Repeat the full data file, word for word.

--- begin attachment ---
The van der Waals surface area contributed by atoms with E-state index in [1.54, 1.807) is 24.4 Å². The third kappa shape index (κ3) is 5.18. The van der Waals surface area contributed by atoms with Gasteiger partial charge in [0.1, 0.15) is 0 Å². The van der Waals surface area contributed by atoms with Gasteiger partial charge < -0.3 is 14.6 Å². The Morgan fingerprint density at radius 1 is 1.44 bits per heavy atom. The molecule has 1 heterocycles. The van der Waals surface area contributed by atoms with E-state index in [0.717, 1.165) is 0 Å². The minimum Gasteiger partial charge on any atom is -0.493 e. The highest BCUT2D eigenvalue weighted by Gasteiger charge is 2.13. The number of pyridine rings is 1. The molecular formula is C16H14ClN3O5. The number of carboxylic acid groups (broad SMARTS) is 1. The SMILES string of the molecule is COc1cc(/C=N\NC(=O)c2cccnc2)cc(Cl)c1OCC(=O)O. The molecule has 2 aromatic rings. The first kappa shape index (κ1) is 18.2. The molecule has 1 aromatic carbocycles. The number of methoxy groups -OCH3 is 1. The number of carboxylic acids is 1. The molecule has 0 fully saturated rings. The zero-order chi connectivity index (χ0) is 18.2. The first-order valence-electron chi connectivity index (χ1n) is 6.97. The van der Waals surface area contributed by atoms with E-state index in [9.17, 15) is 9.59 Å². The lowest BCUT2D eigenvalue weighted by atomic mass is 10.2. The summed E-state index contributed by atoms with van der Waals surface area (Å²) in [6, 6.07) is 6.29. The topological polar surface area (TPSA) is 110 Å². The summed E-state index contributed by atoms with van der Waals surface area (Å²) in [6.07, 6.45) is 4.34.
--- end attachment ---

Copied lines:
The van der Waals surface area contributed by atoms with E-state index in [1.54, 1.807) is 24.4 Å². The third kappa shape index (κ3) is 5.18. The van der Waals surface area contributed by atoms with Gasteiger partial charge in [0.1, 0.15) is 0 Å². The van der Waals surface area contributed by atoms with Gasteiger partial charge < -0.3 is 14.6 Å². The Morgan fingerprint density at radius 1 is 1.44 bits per heavy atom. The molecule has 1 heterocycles. The van der Waals surface area contributed by atoms with E-state index in [0.717, 1.165) is 0 Å². The minimum Gasteiger partial charge on any atom is -0.493 e. The highest BCUT2D eigenvalue weighted by Gasteiger charge is 2.13. The number of pyridine rings is 1. The molecular formula is C16H14ClN3O5. The number of carboxylic acid groups (broad SMARTS) is 1. The SMILES string of the molecule is COc1cc(/C=N\NC(=O)c2cccnc2)cc(Cl)c1OCC(=O)O. The molecule has 2 aromatic rings. The first kappa shape index (κ1) is 18.2. The molecule has 1 aromatic carbocycles. The number of methoxy groups -OCH3 is 1. The number of carboxylic acids is 1. The molecule has 0 fully saturated rings. The zero-order chi connectivity index (χ0) is 18.2. The first-order valence-electron chi connectivity index (χ1n) is 6.97. The van der Waals surface area contributed by atoms with E-state index in [9.17, 15) is 9.59 Å². The lowest BCUT2D eigenvalue weighted by atomic mass is 10.2. The summed E-state index contributed by atoms with van der Waals surface area (Å²) in [6, 6.07) is 6.29. The topological polar surface area (TPSA) is 110 Å². The summed E-state index contributed by atoms with van der Waals surface area (Å²) in [6.07, 6.45) is 4.34.